The town of Akureyri, with its population of approximately 15,000 inhabitants, is the administrative, transportation and commercial centre of North Iceland. The town is snugly sheltered by the mountains surrounding the fjord which Akureyri is in the bottom of, this fjord is called Eyjafjörður.
The history of this northerly town has been over the centuries closely associated with commerce, transport and fisheries. Akureyri has provided rural communities in these high latitudes with sundry services as well as educational and industrial facilities. Fishing, food production and service industries have grown by leaps and bounds in recent years and the region is currently one of the most popular tourist attractions in Iceland.
Since 1985 Akureyri has also been the home of a University, which offers courses in such fields of study as nursing, industrial management, fisheries management and education.
Within easy travelling distance from Akureyri are the coastal communities of Dalvík, Ólafsfjörður, Árskógsströnd, Grenivík and Hauganes. The two islands of Hrísey and Grímsey can be reached by boat and Grímsey has the added advantage of a regular air service that is operated from Akureyri.When coming to Grímsey on crosses the article circle.
Whale spotting tours from Dalvík harbour and Hauganes have a success rate of sightings on more than 90% of trips made, and large numbers of whales can normally be seen on these boat tours in the fjord. The countryside that extends southward from Akureyri is one of the most fertile agricultural regions in Iceland and noted for the large number of lovely old country churches that decorate the landscape.
Akureyri and its surroundings offer easy access to sports and outdoor activities. The town was designated the Winter Sports Centre of Iceland a few years ago and skiing tournaments are held there annually on the slopes above Akureyri. Anglers will find themselves spoilt for choice whether to fish in the sea, rivers or lakes. Outdoor swimming pools with hot pots andsteam baths tempt the weary traveller and are open year-round.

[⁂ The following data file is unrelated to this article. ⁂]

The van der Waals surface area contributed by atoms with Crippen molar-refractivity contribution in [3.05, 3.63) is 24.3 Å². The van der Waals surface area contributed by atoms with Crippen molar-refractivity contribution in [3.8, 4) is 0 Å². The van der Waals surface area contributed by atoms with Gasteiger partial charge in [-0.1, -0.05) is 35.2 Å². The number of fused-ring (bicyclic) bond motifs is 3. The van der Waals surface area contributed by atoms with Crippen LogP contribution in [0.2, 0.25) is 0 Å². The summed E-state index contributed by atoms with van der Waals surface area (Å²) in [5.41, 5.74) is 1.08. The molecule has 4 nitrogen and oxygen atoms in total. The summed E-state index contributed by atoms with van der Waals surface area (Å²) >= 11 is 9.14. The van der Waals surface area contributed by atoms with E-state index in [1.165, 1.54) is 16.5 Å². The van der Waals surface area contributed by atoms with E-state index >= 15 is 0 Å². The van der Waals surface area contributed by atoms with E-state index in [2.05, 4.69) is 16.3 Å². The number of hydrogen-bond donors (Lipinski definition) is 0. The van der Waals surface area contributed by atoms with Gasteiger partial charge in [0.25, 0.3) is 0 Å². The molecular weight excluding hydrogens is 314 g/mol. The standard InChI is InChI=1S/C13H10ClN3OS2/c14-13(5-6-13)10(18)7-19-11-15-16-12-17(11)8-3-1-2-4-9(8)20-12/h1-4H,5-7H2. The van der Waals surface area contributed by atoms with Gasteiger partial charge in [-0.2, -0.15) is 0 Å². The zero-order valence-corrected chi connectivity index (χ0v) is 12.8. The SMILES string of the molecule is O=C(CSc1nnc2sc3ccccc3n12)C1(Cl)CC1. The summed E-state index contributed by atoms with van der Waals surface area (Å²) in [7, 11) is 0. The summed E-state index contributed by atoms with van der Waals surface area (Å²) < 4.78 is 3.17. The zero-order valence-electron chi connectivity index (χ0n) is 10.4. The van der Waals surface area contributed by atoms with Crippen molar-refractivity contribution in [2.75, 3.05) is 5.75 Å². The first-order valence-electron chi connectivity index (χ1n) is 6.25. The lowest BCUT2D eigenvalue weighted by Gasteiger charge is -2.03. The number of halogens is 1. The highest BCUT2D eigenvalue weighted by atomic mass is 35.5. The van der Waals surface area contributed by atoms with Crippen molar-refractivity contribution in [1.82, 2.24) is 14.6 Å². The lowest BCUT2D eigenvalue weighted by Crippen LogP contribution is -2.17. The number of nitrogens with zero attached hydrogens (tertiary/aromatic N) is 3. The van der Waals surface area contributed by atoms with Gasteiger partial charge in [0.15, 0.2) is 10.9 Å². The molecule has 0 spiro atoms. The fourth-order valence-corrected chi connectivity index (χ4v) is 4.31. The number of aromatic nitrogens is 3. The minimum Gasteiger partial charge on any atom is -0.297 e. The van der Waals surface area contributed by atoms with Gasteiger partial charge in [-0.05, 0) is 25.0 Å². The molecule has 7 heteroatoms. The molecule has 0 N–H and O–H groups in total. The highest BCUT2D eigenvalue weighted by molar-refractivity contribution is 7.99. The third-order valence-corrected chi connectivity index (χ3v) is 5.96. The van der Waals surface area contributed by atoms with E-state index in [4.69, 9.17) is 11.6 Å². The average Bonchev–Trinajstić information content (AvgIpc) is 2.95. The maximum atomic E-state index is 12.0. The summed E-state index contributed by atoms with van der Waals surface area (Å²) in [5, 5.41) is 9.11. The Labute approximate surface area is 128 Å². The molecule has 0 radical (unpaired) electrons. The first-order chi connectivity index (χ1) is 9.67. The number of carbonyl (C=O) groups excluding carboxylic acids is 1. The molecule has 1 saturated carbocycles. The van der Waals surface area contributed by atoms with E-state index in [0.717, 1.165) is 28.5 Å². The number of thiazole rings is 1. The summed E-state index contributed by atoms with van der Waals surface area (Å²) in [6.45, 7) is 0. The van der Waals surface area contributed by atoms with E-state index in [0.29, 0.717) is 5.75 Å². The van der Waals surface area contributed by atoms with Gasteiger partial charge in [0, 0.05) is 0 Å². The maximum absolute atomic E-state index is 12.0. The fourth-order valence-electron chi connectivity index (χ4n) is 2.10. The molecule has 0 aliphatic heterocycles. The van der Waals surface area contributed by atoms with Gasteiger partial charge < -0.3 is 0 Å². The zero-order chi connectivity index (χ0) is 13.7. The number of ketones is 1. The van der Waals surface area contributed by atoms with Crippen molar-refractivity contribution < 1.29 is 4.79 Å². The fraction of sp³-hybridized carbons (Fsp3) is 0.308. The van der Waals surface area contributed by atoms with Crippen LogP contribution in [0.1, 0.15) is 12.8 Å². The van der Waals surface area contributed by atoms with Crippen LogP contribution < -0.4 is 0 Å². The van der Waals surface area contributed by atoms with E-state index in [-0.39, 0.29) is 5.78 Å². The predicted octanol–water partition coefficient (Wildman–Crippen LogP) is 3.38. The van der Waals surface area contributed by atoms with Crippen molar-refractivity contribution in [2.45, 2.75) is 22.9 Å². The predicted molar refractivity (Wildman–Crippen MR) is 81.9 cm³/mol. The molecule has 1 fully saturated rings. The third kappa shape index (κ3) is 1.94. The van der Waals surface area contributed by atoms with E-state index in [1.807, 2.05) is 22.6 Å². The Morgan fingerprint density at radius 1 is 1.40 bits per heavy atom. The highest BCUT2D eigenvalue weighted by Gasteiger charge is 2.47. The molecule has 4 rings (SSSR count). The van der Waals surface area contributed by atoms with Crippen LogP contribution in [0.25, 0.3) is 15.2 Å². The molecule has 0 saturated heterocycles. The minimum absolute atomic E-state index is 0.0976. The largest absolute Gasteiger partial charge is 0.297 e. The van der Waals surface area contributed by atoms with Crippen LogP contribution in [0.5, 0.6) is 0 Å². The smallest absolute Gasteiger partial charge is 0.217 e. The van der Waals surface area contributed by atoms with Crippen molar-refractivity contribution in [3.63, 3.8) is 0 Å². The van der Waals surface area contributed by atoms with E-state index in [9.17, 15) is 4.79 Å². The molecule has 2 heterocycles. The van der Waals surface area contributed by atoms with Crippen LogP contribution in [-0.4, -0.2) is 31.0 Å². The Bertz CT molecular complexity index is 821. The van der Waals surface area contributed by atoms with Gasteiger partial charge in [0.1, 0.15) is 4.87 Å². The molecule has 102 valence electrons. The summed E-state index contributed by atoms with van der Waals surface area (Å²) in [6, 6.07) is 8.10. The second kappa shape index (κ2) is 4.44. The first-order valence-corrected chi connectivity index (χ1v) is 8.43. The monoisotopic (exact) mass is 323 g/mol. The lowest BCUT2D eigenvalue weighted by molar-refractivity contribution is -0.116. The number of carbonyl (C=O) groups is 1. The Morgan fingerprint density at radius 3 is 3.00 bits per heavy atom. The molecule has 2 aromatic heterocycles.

The Eyjafjörður area is ideally suited for hikes in places such as the Tröllaskagi mountain range, or the wooded park of Kjarnaskógur which is a mere five-minute drive from the town centre. Akureyri has the northernmost 18-hole golf course in the world and in late June, when the midnight sun barely dips below the horizon, golfers enjoy playing golf round the clock. The international golf tournament, Artic Open which is held in Akureyri every year is getting more and more popular. Dalvík and Ólafsfjörður offer smaller golf courses. Other activities include tours on horseback, highland 4x4 vehicle safaris, and sightseeing by boat, coach, plane or car, to name but a few of the options.
Eyjafjörður is a starting-point for exciting adventure tours, e.g. to some of the beautiful nature reserves in the Northeast of Iceland such as Ásbyrgi, Lake Myvatn and Jökulsár canyon. Other away-from-it-all attractions are the deserted coastline of Fjörður, Flateyjardalur valley on the ridge to the east of Eyjafjörður, and Laugafell in the highlands to the south.
Tourist services and entertainment are within easy reach in Akureyri. Lovers of fine art will feel at home in Listagil, "Street of the Arts." In effect it is a centre of arts, crafts and design. Next to the College of Art and the Art Gallery are smaller galleries, open workshops and studios used by architects, craftsmen, designers and artists. In Akureyri and Eyjafjörður there are several quality restaurants, pubs, bars and cafés offering a variety of meals, drink, music and entertainment.